The BBC, so it would seem from recent news, has always been a little coy about revealing the identities of child abusers, thus it should come as no surprise that in its short report on a case being brought against nine men resident in Rochdale it says nothing regarding their characteristics other than the fact that they are aged between 26 and 39. The nine are said to have sexually exploited a teenage girl since 2005. However, to discover who they were we have to rely upon other sources, such as The Daily Mail and the Manchester Evening News, and given the identities of the men in question, it perhaps becomes apparent why the BBC was so reluctant to divulge any details: seven possess Muslim names and would appear to be of either Pakistani or possibly Bangladeshi origin, whereas the other two are Africans.
The nine accused are: Mohammed Ali, 27; Chola Chansa, 32; Asrar Haider, 38; Abdul Huk, 36; Freddy Kendakumana, 26; Roheez Khan, 26; Anjam Masood, 30; Mohammed Rafiq, 31, and Ali Asghar Hussain Shah, 39. All have been accused of sexual activity with a child under the age of 16, six of them with ‘inciting sexual activity with a child under 16’, and Kendakumana ‘with three counts of rape’ and ‘attempted rape’. The men were arrested in May and will appear between 7 November and 6 December at Bury Magistrates’ Court. This, of course, follows on from the trial of a Muslim grooming gang from Rochdale earlier in the year and the subsequent unrest inthe Heywood district of the town that this provoked in February. Whereas these men and others like them involved in similar crimes elsewhere can still be brought to justice, Jimmy Saville cannot, yet it is to the deceased Saville that the BBC continues to devote its prime news coverage, not to the live phenomenon of Muslim paedophile grooming gangs.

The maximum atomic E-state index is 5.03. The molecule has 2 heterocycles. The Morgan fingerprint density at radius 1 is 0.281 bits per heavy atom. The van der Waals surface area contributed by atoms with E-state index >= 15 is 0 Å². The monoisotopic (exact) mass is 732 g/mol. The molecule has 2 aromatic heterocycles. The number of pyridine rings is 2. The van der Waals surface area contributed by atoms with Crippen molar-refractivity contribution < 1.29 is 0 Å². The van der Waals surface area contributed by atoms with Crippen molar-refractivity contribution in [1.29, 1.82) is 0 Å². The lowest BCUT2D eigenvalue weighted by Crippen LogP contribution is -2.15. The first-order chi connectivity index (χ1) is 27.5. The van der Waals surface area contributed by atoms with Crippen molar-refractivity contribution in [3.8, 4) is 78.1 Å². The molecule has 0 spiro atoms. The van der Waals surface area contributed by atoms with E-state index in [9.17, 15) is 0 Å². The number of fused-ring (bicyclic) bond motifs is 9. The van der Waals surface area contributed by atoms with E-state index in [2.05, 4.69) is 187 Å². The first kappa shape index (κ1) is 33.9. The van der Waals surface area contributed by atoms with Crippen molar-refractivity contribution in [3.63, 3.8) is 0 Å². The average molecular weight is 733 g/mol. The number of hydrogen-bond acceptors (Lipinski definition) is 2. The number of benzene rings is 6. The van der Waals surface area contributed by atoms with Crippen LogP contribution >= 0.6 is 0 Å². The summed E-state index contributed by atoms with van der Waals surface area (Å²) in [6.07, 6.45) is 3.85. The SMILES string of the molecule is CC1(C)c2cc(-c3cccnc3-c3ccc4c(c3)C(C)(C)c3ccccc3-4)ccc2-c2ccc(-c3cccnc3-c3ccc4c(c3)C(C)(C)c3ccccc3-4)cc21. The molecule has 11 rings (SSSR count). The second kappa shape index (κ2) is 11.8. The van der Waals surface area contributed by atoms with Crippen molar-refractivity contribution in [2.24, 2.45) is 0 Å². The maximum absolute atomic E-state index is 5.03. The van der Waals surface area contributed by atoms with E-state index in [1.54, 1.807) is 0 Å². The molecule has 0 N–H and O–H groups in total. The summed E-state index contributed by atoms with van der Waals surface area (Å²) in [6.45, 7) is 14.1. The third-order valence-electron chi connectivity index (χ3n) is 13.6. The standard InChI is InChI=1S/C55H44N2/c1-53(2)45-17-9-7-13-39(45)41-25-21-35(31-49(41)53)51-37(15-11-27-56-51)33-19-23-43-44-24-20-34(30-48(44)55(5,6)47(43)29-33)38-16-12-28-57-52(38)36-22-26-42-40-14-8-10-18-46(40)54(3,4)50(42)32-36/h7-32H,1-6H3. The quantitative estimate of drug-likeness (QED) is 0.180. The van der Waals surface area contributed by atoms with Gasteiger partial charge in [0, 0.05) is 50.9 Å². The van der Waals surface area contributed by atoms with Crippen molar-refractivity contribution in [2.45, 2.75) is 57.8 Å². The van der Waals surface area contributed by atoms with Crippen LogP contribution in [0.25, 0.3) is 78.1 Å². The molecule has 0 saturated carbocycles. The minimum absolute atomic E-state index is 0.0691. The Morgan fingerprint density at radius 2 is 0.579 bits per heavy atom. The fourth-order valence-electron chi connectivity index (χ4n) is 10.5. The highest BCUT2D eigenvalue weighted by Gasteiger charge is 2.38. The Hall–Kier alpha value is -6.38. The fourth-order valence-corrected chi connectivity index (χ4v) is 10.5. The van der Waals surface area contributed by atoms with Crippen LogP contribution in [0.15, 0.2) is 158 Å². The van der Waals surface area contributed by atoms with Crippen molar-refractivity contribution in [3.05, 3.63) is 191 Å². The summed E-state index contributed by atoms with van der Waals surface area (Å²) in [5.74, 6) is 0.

Last night, the BBC’s main television news opened with the Saville Scandal, bumping the latest Muslim terror plotters into the second and most definitely secondary slot. Revolting as the Saville Scandal may be, the BBC appears to be using it to bury other bad news whilst exhuming Saville. Serious questions need to be posed regarding the broadcaster’s editorial policy, for in its news coverage, it is not serving the public in the manner that it should. To withhold information about the backgrounds of the members of this latest Rochdale paedophile grooming gang from the public when other news outlets do not do so seems very odd indeed. Why does the BBC choose to behave in this manner?